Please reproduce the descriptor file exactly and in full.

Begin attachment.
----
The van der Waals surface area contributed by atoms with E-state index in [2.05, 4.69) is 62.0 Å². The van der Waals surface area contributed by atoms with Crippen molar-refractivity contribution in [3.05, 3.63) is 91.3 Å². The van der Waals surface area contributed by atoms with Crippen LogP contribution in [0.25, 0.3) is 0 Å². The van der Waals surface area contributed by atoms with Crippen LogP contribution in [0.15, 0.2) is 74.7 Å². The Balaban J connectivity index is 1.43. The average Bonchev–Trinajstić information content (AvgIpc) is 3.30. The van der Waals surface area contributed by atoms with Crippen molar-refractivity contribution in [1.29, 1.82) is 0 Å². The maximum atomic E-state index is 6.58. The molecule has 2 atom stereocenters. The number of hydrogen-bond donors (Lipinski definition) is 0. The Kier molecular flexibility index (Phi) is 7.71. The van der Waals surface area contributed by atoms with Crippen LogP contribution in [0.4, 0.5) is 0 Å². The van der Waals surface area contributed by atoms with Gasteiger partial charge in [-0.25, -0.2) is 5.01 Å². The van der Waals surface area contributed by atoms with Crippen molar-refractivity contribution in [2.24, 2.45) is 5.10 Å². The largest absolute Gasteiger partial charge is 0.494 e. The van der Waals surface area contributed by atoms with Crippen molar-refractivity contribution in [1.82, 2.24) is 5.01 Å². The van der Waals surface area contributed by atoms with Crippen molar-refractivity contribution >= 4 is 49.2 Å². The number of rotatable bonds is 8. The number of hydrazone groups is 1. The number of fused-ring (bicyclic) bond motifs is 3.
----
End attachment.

The van der Waals surface area contributed by atoms with E-state index in [2.05, 4.69) is 62.0 Å². The van der Waals surface area contributed by atoms with Crippen molar-refractivity contribution in [3.05, 3.63) is 91.3 Å². The van der Waals surface area contributed by atoms with Crippen LogP contribution in [0.25, 0.3) is 0 Å². The van der Waals surface area contributed by atoms with Crippen LogP contribution in [0.15, 0.2) is 74.7 Å². The Balaban J connectivity index is 1.43. The average Bonchev–Trinajstić information content (AvgIpc) is 3.30. The van der Waals surface area contributed by atoms with Crippen molar-refractivity contribution in [1.29, 1.82) is 0 Å². The maximum atomic E-state index is 6.58. The molecule has 2 atom stereocenters. The number of hydrogen-bond donors (Lipinski definition) is 0. The Kier molecular flexibility index (Phi) is 7.71. The van der Waals surface area contributed by atoms with Crippen LogP contribution in [0.4, 0.5) is 0 Å². The van der Waals surface area contributed by atoms with Gasteiger partial charge in [-0.25, -0.2) is 5.01 Å². The van der Waals surface area contributed by atoms with Crippen molar-refractivity contribution in [2.24, 2.45) is 5.10 Å². The largest absolute Gasteiger partial charge is 0.494 e. The van der Waals surface area contributed by atoms with Crippen molar-refractivity contribution in [1.82, 2.24) is 5.01 Å². The van der Waals surface area contributed by atoms with Crippen molar-refractivity contribution >= 4 is 49.2 Å². The number of rotatable bonds is 8. The number of hydrazone groups is 1. The number of fused-ring (bicyclic) bond motifs is 3.